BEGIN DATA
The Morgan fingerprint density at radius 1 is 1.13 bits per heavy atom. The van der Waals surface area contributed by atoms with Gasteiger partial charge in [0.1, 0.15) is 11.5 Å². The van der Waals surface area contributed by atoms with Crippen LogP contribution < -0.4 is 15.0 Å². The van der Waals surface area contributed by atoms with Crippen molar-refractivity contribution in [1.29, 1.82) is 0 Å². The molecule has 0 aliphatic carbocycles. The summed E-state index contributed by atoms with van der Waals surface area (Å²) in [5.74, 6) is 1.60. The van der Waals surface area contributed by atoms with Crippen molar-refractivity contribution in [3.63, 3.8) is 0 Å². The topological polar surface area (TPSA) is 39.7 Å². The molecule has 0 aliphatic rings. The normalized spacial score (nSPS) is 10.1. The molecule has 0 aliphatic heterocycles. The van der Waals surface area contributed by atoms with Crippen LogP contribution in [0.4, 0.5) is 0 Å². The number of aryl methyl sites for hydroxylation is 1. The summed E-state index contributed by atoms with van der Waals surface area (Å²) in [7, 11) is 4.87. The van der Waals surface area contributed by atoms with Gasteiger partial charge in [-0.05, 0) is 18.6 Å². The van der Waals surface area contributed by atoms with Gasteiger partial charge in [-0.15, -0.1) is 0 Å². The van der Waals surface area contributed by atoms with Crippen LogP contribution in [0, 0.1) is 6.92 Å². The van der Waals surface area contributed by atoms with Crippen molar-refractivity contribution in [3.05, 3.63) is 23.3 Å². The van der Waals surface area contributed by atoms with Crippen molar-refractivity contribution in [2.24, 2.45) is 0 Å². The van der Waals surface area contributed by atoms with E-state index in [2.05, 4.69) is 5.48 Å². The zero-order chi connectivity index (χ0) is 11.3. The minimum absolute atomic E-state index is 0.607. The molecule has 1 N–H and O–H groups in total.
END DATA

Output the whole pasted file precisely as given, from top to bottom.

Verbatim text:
The Morgan fingerprint density at radius 1 is 1.13 bits per heavy atom. The van der Waals surface area contributed by atoms with Gasteiger partial charge in [0.1, 0.15) is 11.5 Å². The van der Waals surface area contributed by atoms with Crippen LogP contribution < -0.4 is 15.0 Å². The van der Waals surface area contributed by atoms with Crippen molar-refractivity contribution in [1.29, 1.82) is 0 Å². The molecule has 0 aliphatic carbocycles. The summed E-state index contributed by atoms with van der Waals surface area (Å²) in [5.74, 6) is 1.60. The van der Waals surface area contributed by atoms with Crippen molar-refractivity contribution in [3.63, 3.8) is 0 Å². The topological polar surface area (TPSA) is 39.7 Å². The molecule has 0 aliphatic rings. The normalized spacial score (nSPS) is 10.1. The molecule has 0 aliphatic heterocycles. The van der Waals surface area contributed by atoms with Crippen LogP contribution in [0.4, 0.5) is 0 Å². The number of aryl methyl sites for hydroxylation is 1. The summed E-state index contributed by atoms with van der Waals surface area (Å²) in [7, 11) is 4.87. The van der Waals surface area contributed by atoms with Gasteiger partial charge in [-0.05, 0) is 18.6 Å². The van der Waals surface area contributed by atoms with Gasteiger partial charge in [-0.15, -0.1) is 0 Å². The van der Waals surface area contributed by atoms with Crippen LogP contribution in [0, 0.1) is 6.92 Å². The van der Waals surface area contributed by atoms with Crippen molar-refractivity contribution in [3.05, 3.63) is 23.3 Å². The van der Waals surface area contributed by atoms with Crippen molar-refractivity contribution in [2.24, 2.45) is 0 Å². The van der Waals surface area contributed by atoms with E-state index in [2.05, 4.69) is 5.48 Å². The zero-order chi connectivity index (χ0) is 11.3. The minimum absolute atomic E-state index is 0.607. The molecule has 1 N–H and O–H groups in total.